Like other primates, orangutans exhibit humanlike qualities — from careful parenting to the use of tools. But how do their thought processes work? Are orangutans capable of cognitively figuring out complex problems? To find out, Washington DC’s National Zoo has set up the Think Tank, a research center where orangutans do everything from solve puzzles to operate computers — tasks usually left to scientists. Rob Shumaker coordinates the Think Tank’s Orangutan Language Project, featured on the NATURE program. There, he teaches orangutans a language based on symbols to find out how they think.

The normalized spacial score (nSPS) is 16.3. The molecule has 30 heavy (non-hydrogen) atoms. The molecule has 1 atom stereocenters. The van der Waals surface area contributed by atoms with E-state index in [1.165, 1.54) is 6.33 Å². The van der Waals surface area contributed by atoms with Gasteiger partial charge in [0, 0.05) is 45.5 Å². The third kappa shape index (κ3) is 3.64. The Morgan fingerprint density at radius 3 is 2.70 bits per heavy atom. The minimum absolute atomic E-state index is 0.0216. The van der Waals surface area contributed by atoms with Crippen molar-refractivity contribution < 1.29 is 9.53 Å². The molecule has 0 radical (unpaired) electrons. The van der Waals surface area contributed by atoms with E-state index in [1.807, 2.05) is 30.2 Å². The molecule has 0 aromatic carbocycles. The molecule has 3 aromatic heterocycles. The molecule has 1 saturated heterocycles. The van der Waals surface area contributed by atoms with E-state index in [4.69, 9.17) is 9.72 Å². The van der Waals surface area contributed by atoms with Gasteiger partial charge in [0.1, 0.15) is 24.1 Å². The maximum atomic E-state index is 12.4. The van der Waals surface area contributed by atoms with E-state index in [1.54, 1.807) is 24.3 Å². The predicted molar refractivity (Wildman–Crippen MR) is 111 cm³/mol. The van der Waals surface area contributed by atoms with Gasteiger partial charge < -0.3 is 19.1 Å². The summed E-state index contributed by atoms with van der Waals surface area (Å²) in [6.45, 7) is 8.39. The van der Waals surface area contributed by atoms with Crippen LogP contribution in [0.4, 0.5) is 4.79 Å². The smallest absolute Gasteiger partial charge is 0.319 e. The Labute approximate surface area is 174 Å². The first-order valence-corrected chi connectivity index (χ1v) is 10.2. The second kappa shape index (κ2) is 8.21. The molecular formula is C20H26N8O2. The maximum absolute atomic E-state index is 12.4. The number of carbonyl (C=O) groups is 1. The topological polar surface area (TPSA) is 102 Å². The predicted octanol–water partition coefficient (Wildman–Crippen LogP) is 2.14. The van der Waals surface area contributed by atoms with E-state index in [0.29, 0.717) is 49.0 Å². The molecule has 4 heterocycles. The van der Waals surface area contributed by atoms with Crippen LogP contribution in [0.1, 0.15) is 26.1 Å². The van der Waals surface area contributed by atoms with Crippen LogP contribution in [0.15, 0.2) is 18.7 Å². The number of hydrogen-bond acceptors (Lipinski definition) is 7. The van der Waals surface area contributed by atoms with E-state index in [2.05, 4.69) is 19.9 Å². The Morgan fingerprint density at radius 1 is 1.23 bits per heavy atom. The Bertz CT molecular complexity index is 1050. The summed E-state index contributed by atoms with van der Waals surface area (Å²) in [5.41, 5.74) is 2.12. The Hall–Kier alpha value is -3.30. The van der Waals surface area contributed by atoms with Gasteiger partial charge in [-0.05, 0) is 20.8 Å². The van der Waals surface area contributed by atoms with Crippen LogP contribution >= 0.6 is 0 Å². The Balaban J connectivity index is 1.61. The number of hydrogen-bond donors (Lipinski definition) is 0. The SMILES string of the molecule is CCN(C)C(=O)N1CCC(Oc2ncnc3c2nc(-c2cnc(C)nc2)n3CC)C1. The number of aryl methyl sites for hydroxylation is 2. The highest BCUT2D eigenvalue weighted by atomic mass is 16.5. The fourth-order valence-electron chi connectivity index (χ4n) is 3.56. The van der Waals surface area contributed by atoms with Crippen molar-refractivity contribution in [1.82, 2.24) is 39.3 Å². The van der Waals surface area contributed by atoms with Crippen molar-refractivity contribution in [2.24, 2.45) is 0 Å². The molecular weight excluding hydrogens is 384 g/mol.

Once the orangutans have learned how the symbols work, scientists reason, the apes may start to put them in an order that signifies meaning.
Azy, an adult male, knows seven different symbols. Shumaker and his colleagues also investigate how well these apes resolve complicated problems, such as retrieving food from locked containers.
Azy and Indah, a female also featured on NATURE, must figure out the best way to get a delicious-smelling peach out from a box shut tight with a variety of clasps. After some initial pummeling, both orangutans stopped bashing the boxes and used their hands, feet, and prior experience to get the clasps open, reasoning out the solution the same way humans do.